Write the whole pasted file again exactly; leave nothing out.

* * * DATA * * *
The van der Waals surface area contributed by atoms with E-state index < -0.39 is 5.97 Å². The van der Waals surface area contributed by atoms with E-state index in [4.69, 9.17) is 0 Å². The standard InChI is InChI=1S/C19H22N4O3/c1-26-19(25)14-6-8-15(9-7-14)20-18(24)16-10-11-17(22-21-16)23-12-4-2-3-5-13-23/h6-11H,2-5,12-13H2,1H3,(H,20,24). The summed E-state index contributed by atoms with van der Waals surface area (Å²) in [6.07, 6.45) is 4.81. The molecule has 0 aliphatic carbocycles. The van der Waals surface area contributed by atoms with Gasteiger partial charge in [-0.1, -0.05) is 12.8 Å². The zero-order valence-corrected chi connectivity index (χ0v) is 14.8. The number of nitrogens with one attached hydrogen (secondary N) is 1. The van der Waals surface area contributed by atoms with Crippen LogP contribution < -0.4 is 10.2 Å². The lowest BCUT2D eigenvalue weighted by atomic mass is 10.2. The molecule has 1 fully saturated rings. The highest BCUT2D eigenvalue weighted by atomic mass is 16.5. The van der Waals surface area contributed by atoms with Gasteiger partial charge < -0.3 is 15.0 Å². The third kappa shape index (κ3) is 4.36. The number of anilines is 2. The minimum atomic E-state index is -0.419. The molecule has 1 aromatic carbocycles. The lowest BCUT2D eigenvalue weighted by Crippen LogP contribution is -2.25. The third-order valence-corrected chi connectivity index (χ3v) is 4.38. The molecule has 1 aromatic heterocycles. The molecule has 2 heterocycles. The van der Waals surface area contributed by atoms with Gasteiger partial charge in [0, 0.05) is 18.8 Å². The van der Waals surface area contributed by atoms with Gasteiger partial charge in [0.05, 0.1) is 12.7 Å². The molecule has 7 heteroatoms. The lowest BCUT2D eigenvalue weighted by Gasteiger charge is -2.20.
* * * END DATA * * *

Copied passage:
The van der Waals surface area contributed by atoms with E-state index < -0.39 is 5.97 Å². The van der Waals surface area contributed by atoms with E-state index in [4.69, 9.17) is 0 Å². The standard InChI is InChI=1S/C19H22N4O3/c1-26-19(25)14-6-8-15(9-7-14)20-18(24)16-10-11-17(22-21-16)23-12-4-2-3-5-13-23/h6-11H,2-5,12-13H2,1H3,(H,20,24). The summed E-state index contributed by atoms with van der Waals surface area (Å²) in [6.07, 6.45) is 4.81. The molecule has 0 aliphatic carbocycles. The van der Waals surface area contributed by atoms with Gasteiger partial charge in [-0.1, -0.05) is 12.8 Å². The zero-order valence-corrected chi connectivity index (χ0v) is 14.8. The number of nitrogens with one attached hydrogen (secondary N) is 1. The van der Waals surface area contributed by atoms with Crippen LogP contribution < -0.4 is 10.2 Å². The lowest BCUT2D eigenvalue weighted by atomic mass is 10.2. The molecule has 1 fully saturated rings. The highest BCUT2D eigenvalue weighted by atomic mass is 16.5. The van der Waals surface area contributed by atoms with Gasteiger partial charge < -0.3 is 15.0 Å². The third kappa shape index (κ3) is 4.36. The number of anilines is 2. The minimum atomic E-state index is -0.419. The molecule has 1 aromatic carbocycles. The lowest BCUT2D eigenvalue weighted by Crippen LogP contribution is -2.25. The third-order valence-corrected chi connectivity index (χ3v) is 4.38. The molecule has 1 aromatic heterocycles. The molecule has 2 heterocycles. The van der Waals surface area contributed by atoms with Gasteiger partial charge in [0, 0.05) is 18.8 Å². The van der Waals surface area contributed by atoms with Gasteiger partial charge in [0.05, 0.1) is 12.7 Å². The molecule has 7 heteroatoms. The lowest BCUT2D eigenvalue weighted by Gasteiger charge is -2.20.